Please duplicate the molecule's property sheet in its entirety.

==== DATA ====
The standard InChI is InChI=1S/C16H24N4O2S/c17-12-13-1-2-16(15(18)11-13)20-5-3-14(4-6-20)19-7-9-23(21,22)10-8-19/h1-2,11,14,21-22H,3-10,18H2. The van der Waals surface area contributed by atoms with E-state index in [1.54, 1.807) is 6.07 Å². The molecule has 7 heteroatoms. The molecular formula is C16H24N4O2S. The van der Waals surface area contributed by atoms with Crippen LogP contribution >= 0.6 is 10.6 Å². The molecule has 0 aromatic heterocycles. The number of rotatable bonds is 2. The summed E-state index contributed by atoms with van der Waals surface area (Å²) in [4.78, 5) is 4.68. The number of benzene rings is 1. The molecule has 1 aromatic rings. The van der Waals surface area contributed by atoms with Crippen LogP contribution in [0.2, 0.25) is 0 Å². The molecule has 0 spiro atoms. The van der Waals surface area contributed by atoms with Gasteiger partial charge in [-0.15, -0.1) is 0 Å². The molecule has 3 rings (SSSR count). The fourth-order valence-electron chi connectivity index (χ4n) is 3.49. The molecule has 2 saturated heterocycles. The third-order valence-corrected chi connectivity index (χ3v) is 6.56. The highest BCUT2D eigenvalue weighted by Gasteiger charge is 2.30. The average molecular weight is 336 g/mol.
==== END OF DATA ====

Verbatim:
The standard InChI is InChI=1S/C16H24N4O2S/c17-12-13-1-2-16(15(18)11-13)20-5-3-14(4-6-20)19-7-9-23(21,22)10-8-19/h1-2,11,14,21-22H,3-10,18H2. The van der Waals surface area contributed by atoms with E-state index in [1.54, 1.807) is 6.07 Å². The molecule has 7 heteroatoms. The molecular formula is C16H24N4O2S. The van der Waals surface area contributed by atoms with Crippen LogP contribution >= 0.6 is 10.6 Å². The molecule has 0 aromatic heterocycles. The number of rotatable bonds is 2. The summed E-state index contributed by atoms with van der Waals surface area (Å²) in [4.78, 5) is 4.68. The number of benzene rings is 1. The molecule has 1 aromatic rings. The van der Waals surface area contributed by atoms with Crippen LogP contribution in [0.2, 0.25) is 0 Å². The molecule has 0 spiro atoms. The van der Waals surface area contributed by atoms with Gasteiger partial charge in [-0.15, -0.1) is 0 Å². The molecule has 3 rings (SSSR count). The fourth-order valence-electron chi connectivity index (χ4n) is 3.49. The molecule has 2 saturated heterocycles. The third-order valence-corrected chi connectivity index (χ3v) is 6.56. The highest BCUT2D eigenvalue weighted by Gasteiger charge is 2.30. The average molecular weight is 336 g/mol.